Therapy of rheumatic polymyalgia: the pathophysiologic management

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Polymyalgia rheumatica (PMR) is an inflammatory syndrome affecting older people whose prevalence has increased in recent years. The suppression of the hypothalamic-pituitary-adrenal axis (HPA) and ageing may contribute to the pathogenesis of PMR. Chronic stress (i.e. interpersonal, chronic infections etc.) in elderly people may represent a risk factor for the development of PMR. In fact, elderly represent per se a condition of endocrine senescence including adrenal hypofunction, in addition chronic stress represents a further harmful stimulus to seriously compromise endogenous glucocorticoid production. Synovitis and vasculitis characterize the majority of the patients. Serum cytokine and steroidal hormone patterns suggest that patients with PMR have an intensive inflammatory reaction. As a matter of fact, glucocorticoids represent the most useful temporary “replacement” treatment during the active phase of PMR. The use of modified-release glucocorticoids that might induce higher levels during the night (circadian rhythms as in physiological conditions), will represent another important approach to optimize PMR treatment and reduce the side effects. Combination therapy between glucocorticoids and inhibitors of pro-inflammatory cytokines should be tested in large studies and early cases of PMR.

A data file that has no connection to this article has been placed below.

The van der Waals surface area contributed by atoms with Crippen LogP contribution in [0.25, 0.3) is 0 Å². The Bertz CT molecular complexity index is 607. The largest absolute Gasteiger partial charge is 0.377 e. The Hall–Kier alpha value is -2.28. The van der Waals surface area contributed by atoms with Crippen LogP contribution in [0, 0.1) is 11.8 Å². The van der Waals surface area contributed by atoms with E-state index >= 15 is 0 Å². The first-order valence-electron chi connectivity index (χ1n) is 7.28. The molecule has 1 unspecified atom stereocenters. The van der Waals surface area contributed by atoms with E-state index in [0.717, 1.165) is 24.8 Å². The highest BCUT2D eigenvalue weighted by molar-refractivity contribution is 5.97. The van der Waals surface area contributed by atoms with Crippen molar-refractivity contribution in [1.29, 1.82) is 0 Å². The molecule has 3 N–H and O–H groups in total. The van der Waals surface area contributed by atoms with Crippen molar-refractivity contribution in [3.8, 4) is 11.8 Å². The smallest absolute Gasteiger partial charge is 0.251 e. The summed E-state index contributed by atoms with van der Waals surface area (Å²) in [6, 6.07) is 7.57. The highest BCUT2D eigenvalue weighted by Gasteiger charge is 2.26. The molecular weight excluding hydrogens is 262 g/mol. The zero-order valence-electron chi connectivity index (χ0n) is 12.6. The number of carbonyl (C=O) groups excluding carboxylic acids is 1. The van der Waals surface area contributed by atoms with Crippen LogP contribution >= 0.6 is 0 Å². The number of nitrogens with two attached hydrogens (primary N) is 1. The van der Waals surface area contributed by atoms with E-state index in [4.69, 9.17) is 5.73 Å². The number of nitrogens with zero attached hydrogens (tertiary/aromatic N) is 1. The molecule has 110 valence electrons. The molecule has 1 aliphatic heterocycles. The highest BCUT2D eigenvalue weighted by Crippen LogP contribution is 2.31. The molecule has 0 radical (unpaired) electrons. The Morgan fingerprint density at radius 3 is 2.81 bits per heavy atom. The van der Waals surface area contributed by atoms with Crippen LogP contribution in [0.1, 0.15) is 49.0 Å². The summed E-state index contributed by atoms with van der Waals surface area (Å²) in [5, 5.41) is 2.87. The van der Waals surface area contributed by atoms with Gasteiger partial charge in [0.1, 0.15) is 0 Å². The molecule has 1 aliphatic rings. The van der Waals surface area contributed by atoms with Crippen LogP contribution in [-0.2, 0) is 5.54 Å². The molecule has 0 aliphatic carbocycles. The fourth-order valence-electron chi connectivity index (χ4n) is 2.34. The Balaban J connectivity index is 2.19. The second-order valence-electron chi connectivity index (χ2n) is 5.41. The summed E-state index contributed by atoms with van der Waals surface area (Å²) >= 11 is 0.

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Cutolo, M., Olivieri, M., Secchi, M., & Cimino, M. (2007). Therapy of rheumatic polymyalgia: the pathophysiologic management. Reumatismo, 59(4), 271–279. https://doi.org/10.4081/reumatismo.2007.271